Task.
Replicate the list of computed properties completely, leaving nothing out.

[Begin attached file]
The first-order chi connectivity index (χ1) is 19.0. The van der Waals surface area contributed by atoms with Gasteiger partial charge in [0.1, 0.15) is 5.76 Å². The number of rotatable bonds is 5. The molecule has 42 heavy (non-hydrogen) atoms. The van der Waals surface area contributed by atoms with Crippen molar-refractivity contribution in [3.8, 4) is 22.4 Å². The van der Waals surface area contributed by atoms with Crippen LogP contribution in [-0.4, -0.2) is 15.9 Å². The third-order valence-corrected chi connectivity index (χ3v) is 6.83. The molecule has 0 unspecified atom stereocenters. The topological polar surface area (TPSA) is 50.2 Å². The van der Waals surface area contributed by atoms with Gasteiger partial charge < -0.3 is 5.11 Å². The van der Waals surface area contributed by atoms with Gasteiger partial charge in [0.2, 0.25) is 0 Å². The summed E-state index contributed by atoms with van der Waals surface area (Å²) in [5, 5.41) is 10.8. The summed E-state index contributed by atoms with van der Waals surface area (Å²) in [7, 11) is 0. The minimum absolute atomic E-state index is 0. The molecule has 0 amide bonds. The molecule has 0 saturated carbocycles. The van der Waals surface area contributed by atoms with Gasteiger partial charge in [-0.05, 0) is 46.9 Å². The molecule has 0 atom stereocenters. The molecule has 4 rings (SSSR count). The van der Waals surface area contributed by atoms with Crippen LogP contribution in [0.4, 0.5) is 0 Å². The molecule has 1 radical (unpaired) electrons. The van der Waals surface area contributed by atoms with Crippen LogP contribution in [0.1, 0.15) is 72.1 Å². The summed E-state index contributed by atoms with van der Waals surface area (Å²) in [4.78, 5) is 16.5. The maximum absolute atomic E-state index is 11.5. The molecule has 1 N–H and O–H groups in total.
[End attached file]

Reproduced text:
The first-order chi connectivity index (χ1) is 19.0. The van der Waals surface area contributed by atoms with Gasteiger partial charge in [0.1, 0.15) is 5.76 Å². The number of rotatable bonds is 5. The molecule has 42 heavy (non-hydrogen) atoms. The van der Waals surface area contributed by atoms with Crippen molar-refractivity contribution in [3.8, 4) is 22.4 Å². The van der Waals surface area contributed by atoms with Crippen LogP contribution in [-0.4, -0.2) is 15.9 Å². The third-order valence-corrected chi connectivity index (χ3v) is 6.83. The molecule has 0 unspecified atom stereocenters. The topological polar surface area (TPSA) is 50.2 Å². The van der Waals surface area contributed by atoms with Gasteiger partial charge < -0.3 is 5.11 Å². The van der Waals surface area contributed by atoms with Gasteiger partial charge in [0.2, 0.25) is 0 Å². The summed E-state index contributed by atoms with van der Waals surface area (Å²) in [5, 5.41) is 10.8. The summed E-state index contributed by atoms with van der Waals surface area (Å²) in [7, 11) is 0. The minimum absolute atomic E-state index is 0. The molecule has 0 amide bonds. The molecule has 0 saturated carbocycles. The van der Waals surface area contributed by atoms with Gasteiger partial charge in [-0.05, 0) is 46.9 Å². The molecule has 0 atom stereocenters. The molecule has 4 rings (SSSR count). The van der Waals surface area contributed by atoms with Crippen LogP contribution in [0.4, 0.5) is 0 Å². The molecule has 1 radical (unpaired) electrons. The van der Waals surface area contributed by atoms with Crippen LogP contribution in [0.1, 0.15) is 72.1 Å². The summed E-state index contributed by atoms with van der Waals surface area (Å²) in [4.78, 5) is 16.5. The maximum absolute atomic E-state index is 11.5. The molecule has 1 N–H and O–H groups in total.